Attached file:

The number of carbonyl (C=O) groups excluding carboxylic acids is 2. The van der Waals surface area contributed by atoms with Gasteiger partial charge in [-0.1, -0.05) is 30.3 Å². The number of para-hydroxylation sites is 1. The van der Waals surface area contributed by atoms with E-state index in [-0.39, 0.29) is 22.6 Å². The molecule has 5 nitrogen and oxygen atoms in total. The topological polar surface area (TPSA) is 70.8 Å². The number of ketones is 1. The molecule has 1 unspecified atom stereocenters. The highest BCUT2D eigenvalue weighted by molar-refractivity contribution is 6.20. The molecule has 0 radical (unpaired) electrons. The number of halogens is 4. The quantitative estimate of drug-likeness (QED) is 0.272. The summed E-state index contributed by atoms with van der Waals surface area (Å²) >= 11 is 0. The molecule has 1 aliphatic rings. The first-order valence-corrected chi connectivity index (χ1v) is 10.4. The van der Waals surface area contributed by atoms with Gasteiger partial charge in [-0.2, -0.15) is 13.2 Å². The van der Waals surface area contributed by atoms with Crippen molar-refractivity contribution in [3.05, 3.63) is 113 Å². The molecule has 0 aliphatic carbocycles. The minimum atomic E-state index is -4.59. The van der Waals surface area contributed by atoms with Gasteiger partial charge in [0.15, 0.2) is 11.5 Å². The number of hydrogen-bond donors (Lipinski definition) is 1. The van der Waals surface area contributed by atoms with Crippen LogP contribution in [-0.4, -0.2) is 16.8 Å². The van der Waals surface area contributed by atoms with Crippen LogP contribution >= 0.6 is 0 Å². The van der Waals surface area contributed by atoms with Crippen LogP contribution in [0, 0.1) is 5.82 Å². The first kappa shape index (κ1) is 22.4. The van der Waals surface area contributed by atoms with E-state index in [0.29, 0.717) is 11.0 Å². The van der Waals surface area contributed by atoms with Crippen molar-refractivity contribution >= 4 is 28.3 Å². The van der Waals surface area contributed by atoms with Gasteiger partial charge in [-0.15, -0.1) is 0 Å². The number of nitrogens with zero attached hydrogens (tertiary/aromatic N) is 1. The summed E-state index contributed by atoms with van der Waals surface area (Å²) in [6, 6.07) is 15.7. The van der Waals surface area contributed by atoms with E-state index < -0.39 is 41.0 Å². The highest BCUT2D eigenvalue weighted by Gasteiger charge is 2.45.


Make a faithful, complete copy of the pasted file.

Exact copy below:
The number of carbonyl (C=O) groups excluding carboxylic acids is 2. The van der Waals surface area contributed by atoms with Gasteiger partial charge in [-0.1, -0.05) is 30.3 Å². The number of para-hydroxylation sites is 1. The van der Waals surface area contributed by atoms with E-state index in [-0.39, 0.29) is 22.6 Å². The molecule has 5 nitrogen and oxygen atoms in total. The topological polar surface area (TPSA) is 70.8 Å². The number of ketones is 1. The molecule has 1 unspecified atom stereocenters. The highest BCUT2D eigenvalue weighted by molar-refractivity contribution is 6.20. The molecule has 0 radical (unpaired) electrons. The number of halogens is 4. The quantitative estimate of drug-likeness (QED) is 0.272. The summed E-state index contributed by atoms with van der Waals surface area (Å²) >= 11 is 0. The molecule has 1 aliphatic rings. The first-order valence-corrected chi connectivity index (χ1v) is 10.4. The van der Waals surface area contributed by atoms with Gasteiger partial charge in [-0.2, -0.15) is 13.2 Å². The van der Waals surface area contributed by atoms with Crippen molar-refractivity contribution in [3.05, 3.63) is 113 Å². The molecule has 0 aliphatic carbocycles. The minimum atomic E-state index is -4.59. The van der Waals surface area contributed by atoms with Gasteiger partial charge in [0.15, 0.2) is 11.5 Å². The number of hydrogen-bond donors (Lipinski definition) is 1. The van der Waals surface area contributed by atoms with Crippen LogP contribution in [-0.4, -0.2) is 16.8 Å². The van der Waals surface area contributed by atoms with Crippen LogP contribution >= 0.6 is 0 Å². The van der Waals surface area contributed by atoms with Crippen LogP contribution in [0, 0.1) is 5.82 Å². The first kappa shape index (κ1) is 22.4. The van der Waals surface area contributed by atoms with E-state index in [0.29, 0.717) is 11.0 Å². The van der Waals surface area contributed by atoms with Crippen molar-refractivity contribution >= 4 is 28.3 Å². The van der Waals surface area contributed by atoms with Gasteiger partial charge in [-0.15, -0.1) is 0 Å². The number of nitrogens with zero attached hydrogens (tertiary/aromatic N) is 1. The summed E-state index contributed by atoms with van der Waals surface area (Å²) in [6, 6.07) is 15.7. The van der Waals surface area contributed by atoms with E-state index < -0.39 is 41.0 Å². The highest BCUT2D eigenvalue weighted by Gasteiger charge is 2.45.